I never sleep well before deadline.
I write in my head all night, editing constantly, choosing one word over another, listening to the cadence of the words, the rhythm of the story about to be told.
I’ve always been like this, even when I faced two and three deadlines a day – advance, day-of, next-day follow-ups – all due within hours of each other.
Let’s just say being a newspaper reporter wasn’t for the faint-hearted, the chronically late or easily rattled. There was too much at stake: a daily newspaper to get out, and editors waiting for stories before going to press in 15 minutes.
I miss it every single day.
In the magazine world, there is a whole month between deadlines to think about what to write – and why – and to choose a topic that will still be timely after publication. I swear I change my mind a dozen times within the month on what to write.
This issue, I get two chances – my own column, plus I’m filling in this month for Jennie Marie Naffie, who was visiting family in Europe, during deadline week.
So what should it be: a few words about Mother’s Day? This is such an important day for mothers, daughters, sisters, cousins, aunts, women friends – one that should unite us rather than divide us with labels and categories. How about confessing how much I need spring this year? I suspect it’s been a long winter for everyone. A little sunshine could go a long way right now.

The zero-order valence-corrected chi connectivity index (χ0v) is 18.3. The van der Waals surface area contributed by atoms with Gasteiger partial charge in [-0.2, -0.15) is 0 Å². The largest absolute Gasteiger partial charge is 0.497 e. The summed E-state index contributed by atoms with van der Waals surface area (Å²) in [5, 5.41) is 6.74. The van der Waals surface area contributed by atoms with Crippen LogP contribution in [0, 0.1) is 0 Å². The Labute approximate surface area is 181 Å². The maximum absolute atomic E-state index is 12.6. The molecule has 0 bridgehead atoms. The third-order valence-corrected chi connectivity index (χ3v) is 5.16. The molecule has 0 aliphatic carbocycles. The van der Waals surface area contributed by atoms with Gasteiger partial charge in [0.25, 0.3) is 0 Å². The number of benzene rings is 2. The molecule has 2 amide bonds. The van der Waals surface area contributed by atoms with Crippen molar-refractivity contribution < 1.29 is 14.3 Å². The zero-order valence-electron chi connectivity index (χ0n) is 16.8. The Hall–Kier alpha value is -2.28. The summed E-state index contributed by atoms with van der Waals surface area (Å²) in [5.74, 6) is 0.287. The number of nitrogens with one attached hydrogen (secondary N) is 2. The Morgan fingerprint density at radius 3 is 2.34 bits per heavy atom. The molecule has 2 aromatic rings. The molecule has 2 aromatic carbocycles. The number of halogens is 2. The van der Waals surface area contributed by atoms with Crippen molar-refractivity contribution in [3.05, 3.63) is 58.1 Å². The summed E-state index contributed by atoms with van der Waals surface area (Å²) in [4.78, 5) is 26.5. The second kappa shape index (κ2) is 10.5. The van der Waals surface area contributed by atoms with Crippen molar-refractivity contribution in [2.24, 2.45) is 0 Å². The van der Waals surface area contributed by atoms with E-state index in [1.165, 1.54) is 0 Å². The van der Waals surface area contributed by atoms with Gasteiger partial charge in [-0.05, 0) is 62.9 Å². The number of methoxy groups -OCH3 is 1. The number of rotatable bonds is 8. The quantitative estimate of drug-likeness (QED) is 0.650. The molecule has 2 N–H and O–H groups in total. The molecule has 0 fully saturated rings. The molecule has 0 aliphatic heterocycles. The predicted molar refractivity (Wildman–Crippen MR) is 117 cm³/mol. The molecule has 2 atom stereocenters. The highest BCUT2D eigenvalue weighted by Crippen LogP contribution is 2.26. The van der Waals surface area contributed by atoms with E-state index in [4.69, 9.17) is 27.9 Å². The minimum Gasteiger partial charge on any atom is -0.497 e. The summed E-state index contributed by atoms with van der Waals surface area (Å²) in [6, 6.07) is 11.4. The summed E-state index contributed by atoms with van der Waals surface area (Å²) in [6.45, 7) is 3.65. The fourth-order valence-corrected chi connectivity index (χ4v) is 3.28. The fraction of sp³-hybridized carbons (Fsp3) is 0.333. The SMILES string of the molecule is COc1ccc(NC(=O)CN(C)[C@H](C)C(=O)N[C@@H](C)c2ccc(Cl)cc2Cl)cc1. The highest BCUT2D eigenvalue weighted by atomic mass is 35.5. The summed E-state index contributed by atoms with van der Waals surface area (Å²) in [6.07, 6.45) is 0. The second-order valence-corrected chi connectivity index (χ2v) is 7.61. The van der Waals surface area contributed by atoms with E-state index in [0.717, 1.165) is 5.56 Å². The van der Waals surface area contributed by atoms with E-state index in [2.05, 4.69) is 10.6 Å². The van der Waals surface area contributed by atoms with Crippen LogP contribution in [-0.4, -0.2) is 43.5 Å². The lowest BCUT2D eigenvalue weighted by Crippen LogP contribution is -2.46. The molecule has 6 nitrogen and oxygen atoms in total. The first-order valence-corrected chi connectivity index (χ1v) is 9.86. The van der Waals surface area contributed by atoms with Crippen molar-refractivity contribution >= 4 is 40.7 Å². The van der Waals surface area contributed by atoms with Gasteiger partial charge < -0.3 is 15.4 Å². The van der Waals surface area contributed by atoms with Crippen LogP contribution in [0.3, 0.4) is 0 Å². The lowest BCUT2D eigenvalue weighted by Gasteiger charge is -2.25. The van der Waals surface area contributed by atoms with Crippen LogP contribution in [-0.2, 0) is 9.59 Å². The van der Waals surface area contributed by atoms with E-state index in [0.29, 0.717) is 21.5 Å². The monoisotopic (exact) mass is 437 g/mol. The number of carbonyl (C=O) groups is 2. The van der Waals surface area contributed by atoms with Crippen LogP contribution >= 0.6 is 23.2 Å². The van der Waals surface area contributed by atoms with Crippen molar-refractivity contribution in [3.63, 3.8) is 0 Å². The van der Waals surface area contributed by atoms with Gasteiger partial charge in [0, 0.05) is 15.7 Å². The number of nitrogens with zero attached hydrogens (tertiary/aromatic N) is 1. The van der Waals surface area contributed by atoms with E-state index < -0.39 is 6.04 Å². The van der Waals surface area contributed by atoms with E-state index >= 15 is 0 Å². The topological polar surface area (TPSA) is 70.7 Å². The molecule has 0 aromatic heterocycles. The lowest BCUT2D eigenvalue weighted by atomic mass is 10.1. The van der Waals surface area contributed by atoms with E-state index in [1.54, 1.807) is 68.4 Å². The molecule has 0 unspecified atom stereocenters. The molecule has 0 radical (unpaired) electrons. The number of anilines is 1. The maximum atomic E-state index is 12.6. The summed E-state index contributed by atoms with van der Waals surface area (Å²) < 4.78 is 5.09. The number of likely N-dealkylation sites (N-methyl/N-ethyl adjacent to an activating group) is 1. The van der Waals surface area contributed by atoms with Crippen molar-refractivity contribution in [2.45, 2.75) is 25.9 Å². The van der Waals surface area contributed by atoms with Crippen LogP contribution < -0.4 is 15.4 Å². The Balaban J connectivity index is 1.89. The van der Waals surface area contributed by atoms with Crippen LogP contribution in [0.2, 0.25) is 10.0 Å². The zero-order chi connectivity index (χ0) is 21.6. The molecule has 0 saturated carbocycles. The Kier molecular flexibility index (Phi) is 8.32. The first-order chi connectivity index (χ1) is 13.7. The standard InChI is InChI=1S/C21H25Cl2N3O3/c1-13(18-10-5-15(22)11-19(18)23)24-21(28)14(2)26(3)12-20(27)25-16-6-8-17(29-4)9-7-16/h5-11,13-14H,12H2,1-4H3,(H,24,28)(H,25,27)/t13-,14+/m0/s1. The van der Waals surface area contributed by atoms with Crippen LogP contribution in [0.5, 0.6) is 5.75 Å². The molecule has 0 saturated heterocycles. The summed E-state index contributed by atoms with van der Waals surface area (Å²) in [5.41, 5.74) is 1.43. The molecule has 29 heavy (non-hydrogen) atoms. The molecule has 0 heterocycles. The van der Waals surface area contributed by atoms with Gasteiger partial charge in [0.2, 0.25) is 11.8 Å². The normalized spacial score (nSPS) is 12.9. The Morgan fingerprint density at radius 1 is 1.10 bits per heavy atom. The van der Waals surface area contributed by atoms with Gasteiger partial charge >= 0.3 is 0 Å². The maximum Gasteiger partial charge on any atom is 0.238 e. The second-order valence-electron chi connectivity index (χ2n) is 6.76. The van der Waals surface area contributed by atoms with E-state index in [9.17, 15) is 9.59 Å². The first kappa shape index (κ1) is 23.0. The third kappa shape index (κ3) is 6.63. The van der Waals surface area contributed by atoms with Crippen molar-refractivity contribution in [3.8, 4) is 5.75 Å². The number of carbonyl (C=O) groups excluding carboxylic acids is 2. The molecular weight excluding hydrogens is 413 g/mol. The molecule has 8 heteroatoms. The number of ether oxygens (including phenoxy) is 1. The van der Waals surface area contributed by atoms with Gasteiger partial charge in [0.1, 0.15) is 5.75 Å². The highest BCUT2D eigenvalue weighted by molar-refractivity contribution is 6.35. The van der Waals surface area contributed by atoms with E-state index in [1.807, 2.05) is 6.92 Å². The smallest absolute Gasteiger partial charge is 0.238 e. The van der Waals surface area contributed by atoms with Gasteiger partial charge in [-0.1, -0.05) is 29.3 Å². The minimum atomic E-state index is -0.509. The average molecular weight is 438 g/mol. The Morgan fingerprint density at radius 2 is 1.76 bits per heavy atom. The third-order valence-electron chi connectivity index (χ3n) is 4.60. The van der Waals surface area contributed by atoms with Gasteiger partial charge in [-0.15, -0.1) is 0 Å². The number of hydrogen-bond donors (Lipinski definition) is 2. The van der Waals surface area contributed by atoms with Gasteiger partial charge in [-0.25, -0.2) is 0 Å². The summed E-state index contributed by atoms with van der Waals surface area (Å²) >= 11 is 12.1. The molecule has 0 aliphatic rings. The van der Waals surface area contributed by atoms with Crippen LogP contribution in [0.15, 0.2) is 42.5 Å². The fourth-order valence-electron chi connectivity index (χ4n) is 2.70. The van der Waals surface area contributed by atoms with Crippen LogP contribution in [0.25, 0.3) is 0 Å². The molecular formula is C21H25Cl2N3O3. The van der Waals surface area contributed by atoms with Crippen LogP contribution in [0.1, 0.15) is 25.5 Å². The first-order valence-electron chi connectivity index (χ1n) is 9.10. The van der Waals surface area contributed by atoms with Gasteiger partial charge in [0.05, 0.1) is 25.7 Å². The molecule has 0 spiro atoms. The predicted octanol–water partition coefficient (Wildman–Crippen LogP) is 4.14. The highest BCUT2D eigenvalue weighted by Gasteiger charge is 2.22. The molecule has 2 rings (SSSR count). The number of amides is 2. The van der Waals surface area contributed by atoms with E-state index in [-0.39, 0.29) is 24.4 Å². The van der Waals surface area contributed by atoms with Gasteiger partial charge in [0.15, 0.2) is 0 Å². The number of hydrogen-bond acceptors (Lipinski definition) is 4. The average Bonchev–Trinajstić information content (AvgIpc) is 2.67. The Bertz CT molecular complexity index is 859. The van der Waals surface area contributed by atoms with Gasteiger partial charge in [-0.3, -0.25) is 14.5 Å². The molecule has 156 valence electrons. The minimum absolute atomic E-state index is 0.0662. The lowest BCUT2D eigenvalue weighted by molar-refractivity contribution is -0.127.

Before I forget, I come to the keyboard with a message from Jennie Marie, who apologizes for not having time to collect stories about the Flint water crisis for the May issue. She’s had a tough spring – illness, a car accident, more illness. I’m not telling tales out of school. She asked me to pass that along, as well.
So I tossed, and I turned the night before writing this. What to say in a space usually reserved for the editor-publisher’s words?
But just as I was about to start typing, playing with some thoughts, I learned that a friend – a good friend, someone I loved and respected – died the day before. I had not talked with him in a few months, so I didn’t know the end was near. I’ve been caught up in my own stuff, my own … well, everything … too self absorbed, too inward-turned.
The news jolted me back into a state of consciousness that not even the first promise of spring or April daffodils could manage.
How I wish I’d had one more chance to thank him, to tell him what his years of friendship meant – means – to me. So do this for me sometime this month. Call someone and tell him or her what your friendship means. Thank him. Tell her that you love her.
And please, do it often.